Mellor’s aim is to provide a collection of source material from Roman historians suitable for use in undergraduate Roman history or western civilization courses. Though, by their very nature, books like this can neversatisfy all of the people all of the time, The Historians of Ancient Rome will certainly and deservedly satisfy many, more, in fact, than any of its competitors.
After a Preface comprising a succinct overview of Roman historiography (pp. 1-13), Mellor opens his anthology with selections from Polybius — I.1-14, ; II.1-2, 7-12; III.1,4,6-17, and 20-30; and VI.1-9, 11-18, and 56-57 — reprinted from the 1889 translation of Evelyn Schuckburgh. As is his practice with each of the authors he has chosen, Mellor glosses these Polybius selections with a brief biographical and historiographical opening notice and, preceding each individual excerpt, with concise comment on the contents of what will follow. He offers no explanatory notes or other helps. Presented in the same fashion are translations of Appian’s Civil Wars I.1-26, reprinted from Horace White’s 1913 Loeb; of all of Sallust’s Catilinarian Conspiracy, reprinted from John Rolfe’s 1920 Loeb; of Caesar’s Commentaries on the Gallic War I.1-54 and VI.11-28, adapted from the translation of W. A. McDevitte;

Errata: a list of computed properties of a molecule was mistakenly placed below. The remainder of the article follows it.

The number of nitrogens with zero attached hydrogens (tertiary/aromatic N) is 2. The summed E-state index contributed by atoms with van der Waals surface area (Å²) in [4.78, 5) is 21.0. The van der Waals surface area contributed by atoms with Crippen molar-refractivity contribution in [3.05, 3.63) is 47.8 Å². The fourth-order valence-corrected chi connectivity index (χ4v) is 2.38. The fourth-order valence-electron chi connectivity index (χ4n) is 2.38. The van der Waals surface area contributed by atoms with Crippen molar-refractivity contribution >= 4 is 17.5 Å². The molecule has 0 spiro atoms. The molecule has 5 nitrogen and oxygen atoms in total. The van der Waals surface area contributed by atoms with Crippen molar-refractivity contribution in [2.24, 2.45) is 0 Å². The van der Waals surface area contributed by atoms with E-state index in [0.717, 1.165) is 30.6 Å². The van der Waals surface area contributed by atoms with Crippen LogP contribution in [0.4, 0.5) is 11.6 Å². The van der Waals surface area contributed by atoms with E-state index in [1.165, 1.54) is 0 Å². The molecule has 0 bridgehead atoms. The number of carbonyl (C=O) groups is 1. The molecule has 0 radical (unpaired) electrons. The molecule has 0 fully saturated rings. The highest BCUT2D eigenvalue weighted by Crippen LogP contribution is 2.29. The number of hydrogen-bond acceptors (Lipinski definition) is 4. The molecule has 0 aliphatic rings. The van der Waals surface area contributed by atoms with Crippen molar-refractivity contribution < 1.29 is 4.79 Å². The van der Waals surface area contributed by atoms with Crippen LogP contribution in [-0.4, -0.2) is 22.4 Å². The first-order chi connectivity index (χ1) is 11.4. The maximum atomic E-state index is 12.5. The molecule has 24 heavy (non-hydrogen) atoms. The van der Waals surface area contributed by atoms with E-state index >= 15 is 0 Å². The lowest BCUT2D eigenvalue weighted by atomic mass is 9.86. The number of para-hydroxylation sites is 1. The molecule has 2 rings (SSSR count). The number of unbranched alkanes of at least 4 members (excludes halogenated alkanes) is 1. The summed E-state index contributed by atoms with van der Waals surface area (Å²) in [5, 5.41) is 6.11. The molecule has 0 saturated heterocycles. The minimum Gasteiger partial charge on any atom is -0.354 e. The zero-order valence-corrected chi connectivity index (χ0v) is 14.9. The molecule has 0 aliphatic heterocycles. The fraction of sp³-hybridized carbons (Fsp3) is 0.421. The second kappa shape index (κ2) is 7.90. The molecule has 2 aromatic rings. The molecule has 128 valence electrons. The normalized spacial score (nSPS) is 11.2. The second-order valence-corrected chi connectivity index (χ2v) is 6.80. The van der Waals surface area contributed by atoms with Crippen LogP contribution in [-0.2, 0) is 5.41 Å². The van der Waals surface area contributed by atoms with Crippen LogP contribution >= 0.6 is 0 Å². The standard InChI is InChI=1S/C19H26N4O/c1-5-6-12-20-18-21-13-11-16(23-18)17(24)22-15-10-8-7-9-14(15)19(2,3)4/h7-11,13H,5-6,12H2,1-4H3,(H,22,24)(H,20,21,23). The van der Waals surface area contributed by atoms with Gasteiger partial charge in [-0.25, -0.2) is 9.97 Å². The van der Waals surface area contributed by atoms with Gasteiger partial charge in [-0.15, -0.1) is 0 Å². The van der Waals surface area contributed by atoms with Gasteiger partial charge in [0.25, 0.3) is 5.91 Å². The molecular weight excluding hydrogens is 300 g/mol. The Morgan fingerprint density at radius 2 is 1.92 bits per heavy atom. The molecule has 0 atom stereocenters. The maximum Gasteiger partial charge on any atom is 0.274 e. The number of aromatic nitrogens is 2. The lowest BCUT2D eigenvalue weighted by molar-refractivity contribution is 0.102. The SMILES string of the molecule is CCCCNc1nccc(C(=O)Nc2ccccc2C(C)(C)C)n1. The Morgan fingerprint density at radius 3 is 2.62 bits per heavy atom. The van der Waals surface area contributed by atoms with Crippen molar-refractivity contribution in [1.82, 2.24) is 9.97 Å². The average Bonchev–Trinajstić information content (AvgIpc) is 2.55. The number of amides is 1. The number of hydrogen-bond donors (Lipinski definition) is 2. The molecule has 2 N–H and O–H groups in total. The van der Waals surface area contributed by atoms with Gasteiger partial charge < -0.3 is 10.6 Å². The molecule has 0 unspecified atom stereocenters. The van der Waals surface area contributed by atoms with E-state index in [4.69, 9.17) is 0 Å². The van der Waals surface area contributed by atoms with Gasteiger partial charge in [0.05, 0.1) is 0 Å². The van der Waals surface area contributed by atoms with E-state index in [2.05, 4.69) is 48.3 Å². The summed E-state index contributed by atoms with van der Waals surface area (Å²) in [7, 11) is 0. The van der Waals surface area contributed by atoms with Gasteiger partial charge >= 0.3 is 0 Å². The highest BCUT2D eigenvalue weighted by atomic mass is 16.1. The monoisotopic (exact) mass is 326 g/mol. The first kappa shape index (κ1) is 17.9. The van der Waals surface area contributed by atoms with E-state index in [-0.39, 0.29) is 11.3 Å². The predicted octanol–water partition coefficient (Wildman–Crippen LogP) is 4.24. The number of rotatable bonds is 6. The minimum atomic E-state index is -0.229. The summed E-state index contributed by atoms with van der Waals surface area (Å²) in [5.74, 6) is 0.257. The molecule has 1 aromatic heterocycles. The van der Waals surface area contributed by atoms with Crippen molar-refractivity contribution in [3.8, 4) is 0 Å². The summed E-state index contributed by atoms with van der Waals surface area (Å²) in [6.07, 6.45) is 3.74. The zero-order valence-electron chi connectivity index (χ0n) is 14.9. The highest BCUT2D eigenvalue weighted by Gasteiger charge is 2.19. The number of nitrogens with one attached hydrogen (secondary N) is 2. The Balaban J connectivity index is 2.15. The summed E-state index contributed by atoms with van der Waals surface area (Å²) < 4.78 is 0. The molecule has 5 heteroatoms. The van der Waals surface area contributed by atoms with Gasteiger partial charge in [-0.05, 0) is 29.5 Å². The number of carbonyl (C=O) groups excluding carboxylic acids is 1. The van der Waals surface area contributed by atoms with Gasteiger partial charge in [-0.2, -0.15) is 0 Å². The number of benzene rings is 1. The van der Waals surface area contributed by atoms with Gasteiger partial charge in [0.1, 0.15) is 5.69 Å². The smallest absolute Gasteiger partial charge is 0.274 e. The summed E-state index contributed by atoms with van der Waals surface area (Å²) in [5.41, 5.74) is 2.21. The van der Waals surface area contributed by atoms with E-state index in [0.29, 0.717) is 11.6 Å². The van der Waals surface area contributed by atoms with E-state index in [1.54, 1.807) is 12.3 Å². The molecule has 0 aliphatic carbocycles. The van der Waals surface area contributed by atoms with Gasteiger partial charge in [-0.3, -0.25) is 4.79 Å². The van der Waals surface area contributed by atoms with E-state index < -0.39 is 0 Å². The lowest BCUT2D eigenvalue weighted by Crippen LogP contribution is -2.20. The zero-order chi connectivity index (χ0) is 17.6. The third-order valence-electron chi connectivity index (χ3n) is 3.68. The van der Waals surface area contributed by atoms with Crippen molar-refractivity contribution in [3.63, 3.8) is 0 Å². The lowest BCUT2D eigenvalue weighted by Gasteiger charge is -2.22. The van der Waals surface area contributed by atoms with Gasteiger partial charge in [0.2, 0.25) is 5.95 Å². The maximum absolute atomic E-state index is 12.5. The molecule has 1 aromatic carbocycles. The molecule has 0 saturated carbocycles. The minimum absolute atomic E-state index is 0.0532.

There are a few, rather minor, flaws. Though The Historians of Ancient Rome is meant for classroom use, explanatory notes are sparse, limited almost completely to the Res Gestae. Of the translations Mellor has chosen, students will find McDevitte’s 1869 rendering of Caesar difficult going. A spot check for mechanical errors revealed only the omission of to or toward from the translation of Annals XVI.19.